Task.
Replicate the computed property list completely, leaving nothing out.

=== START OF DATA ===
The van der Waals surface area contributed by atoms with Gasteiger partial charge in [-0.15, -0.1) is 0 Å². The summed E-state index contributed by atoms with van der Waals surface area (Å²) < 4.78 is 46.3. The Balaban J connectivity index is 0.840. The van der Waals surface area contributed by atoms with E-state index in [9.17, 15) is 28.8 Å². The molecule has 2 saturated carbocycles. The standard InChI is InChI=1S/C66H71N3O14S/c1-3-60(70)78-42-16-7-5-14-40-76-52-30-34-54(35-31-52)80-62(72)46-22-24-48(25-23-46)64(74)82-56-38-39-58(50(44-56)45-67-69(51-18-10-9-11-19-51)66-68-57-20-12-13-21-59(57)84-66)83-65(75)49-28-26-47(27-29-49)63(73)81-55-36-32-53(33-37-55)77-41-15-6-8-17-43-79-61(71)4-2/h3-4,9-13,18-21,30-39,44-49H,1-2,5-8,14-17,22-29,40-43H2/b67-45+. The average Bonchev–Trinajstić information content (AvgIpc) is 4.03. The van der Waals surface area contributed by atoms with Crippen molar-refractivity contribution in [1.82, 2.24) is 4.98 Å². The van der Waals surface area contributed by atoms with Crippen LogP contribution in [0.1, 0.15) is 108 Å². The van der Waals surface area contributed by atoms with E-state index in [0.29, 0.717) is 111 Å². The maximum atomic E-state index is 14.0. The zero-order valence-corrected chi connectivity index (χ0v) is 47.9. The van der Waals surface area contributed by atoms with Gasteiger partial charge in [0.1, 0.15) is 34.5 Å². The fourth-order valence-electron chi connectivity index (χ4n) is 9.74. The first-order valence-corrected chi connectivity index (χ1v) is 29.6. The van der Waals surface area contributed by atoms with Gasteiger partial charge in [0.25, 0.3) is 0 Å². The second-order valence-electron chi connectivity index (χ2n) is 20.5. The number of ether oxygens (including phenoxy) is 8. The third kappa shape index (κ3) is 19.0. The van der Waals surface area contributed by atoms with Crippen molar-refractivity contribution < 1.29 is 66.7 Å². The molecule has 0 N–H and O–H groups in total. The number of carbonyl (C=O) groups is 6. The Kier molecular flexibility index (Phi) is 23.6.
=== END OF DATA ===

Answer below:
The van der Waals surface area contributed by atoms with Gasteiger partial charge in [-0.15, -0.1) is 0 Å². The summed E-state index contributed by atoms with van der Waals surface area (Å²) < 4.78 is 46.3. The Balaban J connectivity index is 0.840. The van der Waals surface area contributed by atoms with E-state index in [9.17, 15) is 28.8 Å². The molecule has 2 saturated carbocycles. The standard InChI is InChI=1S/C66H71N3O14S/c1-3-60(70)78-42-16-7-5-14-40-76-52-30-34-54(35-31-52)80-62(72)46-22-24-48(25-23-46)64(74)82-56-38-39-58(50(44-56)45-67-69(51-18-10-9-11-19-51)66-68-57-20-12-13-21-59(57)84-66)83-65(75)49-28-26-47(27-29-49)63(73)81-55-36-32-53(33-37-55)77-41-15-6-8-17-43-79-61(71)4-2/h3-4,9-13,18-21,30-39,44-49H,1-2,5-8,14-17,22-29,40-43H2/b67-45+. The average Bonchev–Trinajstić information content (AvgIpc) is 4.03. The van der Waals surface area contributed by atoms with Crippen molar-refractivity contribution in [1.82, 2.24) is 4.98 Å². The van der Waals surface area contributed by atoms with Crippen LogP contribution in [0.1, 0.15) is 108 Å². The van der Waals surface area contributed by atoms with E-state index in [0.29, 0.717) is 111 Å². The maximum atomic E-state index is 14.0. The zero-order valence-corrected chi connectivity index (χ0v) is 47.9. The van der Waals surface area contributed by atoms with Gasteiger partial charge in [0.1, 0.15) is 34.5 Å². The fourth-order valence-electron chi connectivity index (χ4n) is 9.74. The first-order valence-corrected chi connectivity index (χ1v) is 29.6. The van der Waals surface area contributed by atoms with Gasteiger partial charge in [0.25, 0.3) is 0 Å². The second-order valence-electron chi connectivity index (χ2n) is 20.5. The number of ether oxygens (including phenoxy) is 8. The third kappa shape index (κ3) is 19.0. The van der Waals surface area contributed by atoms with Crippen molar-refractivity contribution < 1.29 is 66.7 Å². The molecule has 0 N–H and O–H groups in total. The number of carbonyl (C=O) groups is 6. The Kier molecular flexibility index (Phi) is 23.6.